3D Modeling of the Mexican Sign Language for a Speech-to-Sign Language System

Santiago Omar Caballero Morales, Felipe Trujillo Romero


There are many people with communication impairments, being deafness one of the most common. Deaf people use Sign Language (SL) to communicate, and translation systems (Speech/Text-to-SL) have been developed to assist this task. However, because SLs are dependent of countries and cultures, there are differences between grammars, vocabularies, and signs, even if these come from places with similar spoken languages. In Mexico, work is very limited in this field, and any development must consider the characteristics of the Mexican-Sign-Language (LSM). In this paper, we present our approach for a Mexican Speech-to-SL system, integrating 3D modeling of the LSM with a multi-user Automatic Speech Recogniser (ASR) with dynamic adaptation. The 3D models (avatar) were developed by means of motion capture of a LSM performer. Kinect was used as the 3D sensor for the motion capture process, and DAZ Studio 4 was used for its animation. The multi-user ASR was developed using the HTK and Matlab as programming platform for a Graphical User Interface (GUI). Experiments with a vocabulary set of 199 words were performed to validate the system. An accuracy of 96.2% was achieved for the ASR and interpretation into LSM of 70 words and 20 spoken sentences. The 3D avatar presented clearer realizations than those of standard video recordings of a human LSM performer.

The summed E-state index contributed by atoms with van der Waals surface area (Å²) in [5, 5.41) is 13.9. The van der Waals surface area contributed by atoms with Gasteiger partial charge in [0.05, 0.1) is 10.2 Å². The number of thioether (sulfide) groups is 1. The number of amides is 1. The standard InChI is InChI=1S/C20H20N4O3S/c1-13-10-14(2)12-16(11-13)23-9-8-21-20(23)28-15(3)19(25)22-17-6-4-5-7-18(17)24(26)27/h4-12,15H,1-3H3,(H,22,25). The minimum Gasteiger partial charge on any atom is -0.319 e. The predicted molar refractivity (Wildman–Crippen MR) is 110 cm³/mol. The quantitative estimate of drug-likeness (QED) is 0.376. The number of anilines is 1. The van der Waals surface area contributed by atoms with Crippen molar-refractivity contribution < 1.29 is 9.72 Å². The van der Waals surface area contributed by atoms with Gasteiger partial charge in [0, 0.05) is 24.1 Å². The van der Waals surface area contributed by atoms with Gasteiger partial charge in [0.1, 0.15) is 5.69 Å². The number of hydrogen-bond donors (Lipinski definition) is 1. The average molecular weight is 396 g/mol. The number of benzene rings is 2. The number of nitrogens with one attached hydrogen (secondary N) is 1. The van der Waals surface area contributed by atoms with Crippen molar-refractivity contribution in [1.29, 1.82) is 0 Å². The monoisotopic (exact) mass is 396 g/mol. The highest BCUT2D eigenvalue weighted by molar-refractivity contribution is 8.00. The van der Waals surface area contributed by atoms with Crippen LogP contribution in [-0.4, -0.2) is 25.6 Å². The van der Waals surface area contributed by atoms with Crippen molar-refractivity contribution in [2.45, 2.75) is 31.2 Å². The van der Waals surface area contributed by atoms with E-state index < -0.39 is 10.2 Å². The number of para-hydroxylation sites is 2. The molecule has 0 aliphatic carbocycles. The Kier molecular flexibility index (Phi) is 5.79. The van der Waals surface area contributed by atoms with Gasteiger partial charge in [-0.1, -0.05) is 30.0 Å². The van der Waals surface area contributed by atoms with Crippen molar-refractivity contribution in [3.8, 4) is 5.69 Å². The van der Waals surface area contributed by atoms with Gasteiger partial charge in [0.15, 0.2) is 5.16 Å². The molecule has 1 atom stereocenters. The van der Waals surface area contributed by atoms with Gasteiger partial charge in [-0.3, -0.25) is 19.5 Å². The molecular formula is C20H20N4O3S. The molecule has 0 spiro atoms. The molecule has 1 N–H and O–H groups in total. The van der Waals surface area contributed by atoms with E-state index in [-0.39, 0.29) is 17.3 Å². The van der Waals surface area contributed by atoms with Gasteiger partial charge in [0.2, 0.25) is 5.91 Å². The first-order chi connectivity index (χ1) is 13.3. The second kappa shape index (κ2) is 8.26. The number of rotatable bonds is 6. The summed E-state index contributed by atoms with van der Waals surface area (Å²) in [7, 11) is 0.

Mexican Sign Language; Automatic Speech Recognition; Human-Computer Interaction

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